Governor Urged To Expand Sugar Tax

Published on March 19, 2010, 1:26 pm
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Today Assemblyman Jeffrey Dinowitz (D-Bronx) sent a letter to Governor Paterson urging him to reduce and expand his budget proposal to assess a tax on sugar sweetened beverages.

As proposed, the new tax would take effect on September 1, 2010 and would charge consumers of sodas and beverages consisting of less than 70% real juice $0.01 per ounce.

Assemblyman Dinowitz suggested to the Governor that his tax proposal, which is expected to generate $450 Million, be altered to include all products with sugar, not just beverages. Assemblyman Dinowitz said “if we want to take serious action to combat obesity, we shouldn’t limit ourselves to just beverages. The limited scope of the Governor’s proposal has allowed its intent of encouraging people to live healthier while generating revenue for the state to become muddled. By expanding the number of products that would be covered under the sugar tax we would generate more revenue and provide a greater disincentive to engage in unhealthy behavior.”

The proposal being advanced by Assemblyman Dinowitz would assess a $0.001 tax per gram of sugar for all products. This would include a range of food items including condiments, beverages, candy, baked goods, and breakfast cereals.

Assemblyman Dinowitz added that “we need to be honest with the public. This soda tax is not going to be a silver bullet that both generates the revenue that we need and accomplishes the goal of reducing obesity. My proposal would be a small, broad-based tax that targets all unhealthy food products containing sugar that will generate significantly higher revenue for health programs in New York. We need to do what we can to generate revenue and mitigate the potentially catastrophic spending cuts that are being proposed in the Governor’s budget.”

The text of the letter follows:

March 18, 2010

Governor David Paterson
Executive Chamber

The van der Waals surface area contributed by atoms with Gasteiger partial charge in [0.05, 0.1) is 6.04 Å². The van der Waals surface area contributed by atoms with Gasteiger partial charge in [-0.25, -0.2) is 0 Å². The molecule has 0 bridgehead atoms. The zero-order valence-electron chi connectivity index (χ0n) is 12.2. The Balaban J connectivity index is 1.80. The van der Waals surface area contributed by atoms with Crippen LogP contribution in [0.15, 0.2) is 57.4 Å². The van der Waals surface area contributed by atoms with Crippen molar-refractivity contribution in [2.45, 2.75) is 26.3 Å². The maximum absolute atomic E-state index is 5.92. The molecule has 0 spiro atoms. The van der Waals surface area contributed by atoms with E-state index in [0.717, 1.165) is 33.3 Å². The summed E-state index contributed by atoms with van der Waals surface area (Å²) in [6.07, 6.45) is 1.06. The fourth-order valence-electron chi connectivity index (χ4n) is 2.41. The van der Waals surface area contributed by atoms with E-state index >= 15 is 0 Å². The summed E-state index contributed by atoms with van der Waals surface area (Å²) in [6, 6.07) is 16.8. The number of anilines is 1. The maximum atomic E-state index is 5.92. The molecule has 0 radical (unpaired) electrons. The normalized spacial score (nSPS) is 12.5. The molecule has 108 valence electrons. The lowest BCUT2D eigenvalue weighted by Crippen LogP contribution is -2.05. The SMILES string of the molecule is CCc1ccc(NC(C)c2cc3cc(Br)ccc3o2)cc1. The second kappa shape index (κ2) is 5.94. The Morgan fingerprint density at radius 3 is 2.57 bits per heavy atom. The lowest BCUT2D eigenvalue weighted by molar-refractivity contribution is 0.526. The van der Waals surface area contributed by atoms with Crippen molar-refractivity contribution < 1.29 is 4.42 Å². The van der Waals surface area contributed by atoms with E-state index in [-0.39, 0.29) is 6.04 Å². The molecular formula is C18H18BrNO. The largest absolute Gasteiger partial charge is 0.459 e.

New York State Capitol
Albany, New York 12224

Dear Governor Paterson,

As has been widely reported, the 2010-2011 New York State Budget includes a proposal to assess a tax on beverage syrups and soft drinks. The proposed tax rate for these beverage syrups and soft drinks is $7.68/gallon for beverage syrups and $1.28/gallon for soft drinks. This so-called “soda tax” has been met with opposition from many of my constituents and many of my colleagues in the State Legislature.

My colleagues and I are well aware of the current year deficit of over $9 billion and future deficits of close to $40 billion over the next five years. As I see it, the State needs to make significant investments in fighting obesity which is driving up our healthcare costs and we must take steps to identify ways to generate revenue during this difficult fiscal time. I feel that it would be irresponsible to summarily reject your proposal to tax beverage syrups and sodas or to accept it in its current form. I feel that it is regressive in nature and may not generate the estimated $450 million in 2010-2011.

I would like to propose an alternative proposal which I believe achieve your stated goal of generating needed revenue for the state’s Medicaid program and working to curb obesity in the greater population. Rather than taxing only sugar sweetened beverages at the rate of $0.01/ounce, I recommend a broader tax on products containing any sugar at all at a rate of $0.001/gram of sugar. That amounts to a total of $0.01 per 10 grams of sugar.

I have attached a table of common food products including M&M’s, Skittles Candy, Jif Peanut Butter, Coca Cola and Entenmanns Frosted Donuts and what their sugar content is and what the proposed tax would generate per package. I urge you to consider broadening your proposal at a much lower tax rate to discourage more people from eating unhealthy food products and to generate much needed revenue for the state.

I would be happy to discuss this matter with you in more detail in coming week. Thank you very much for your attention.


Jeffrey Dinowitz
Member of Assembly

Cc: Hon. Dr. Richard Daines, Commissioner, New York State Department of Health, Hon. Robert Megna, Director, New York State Division of the Budget”

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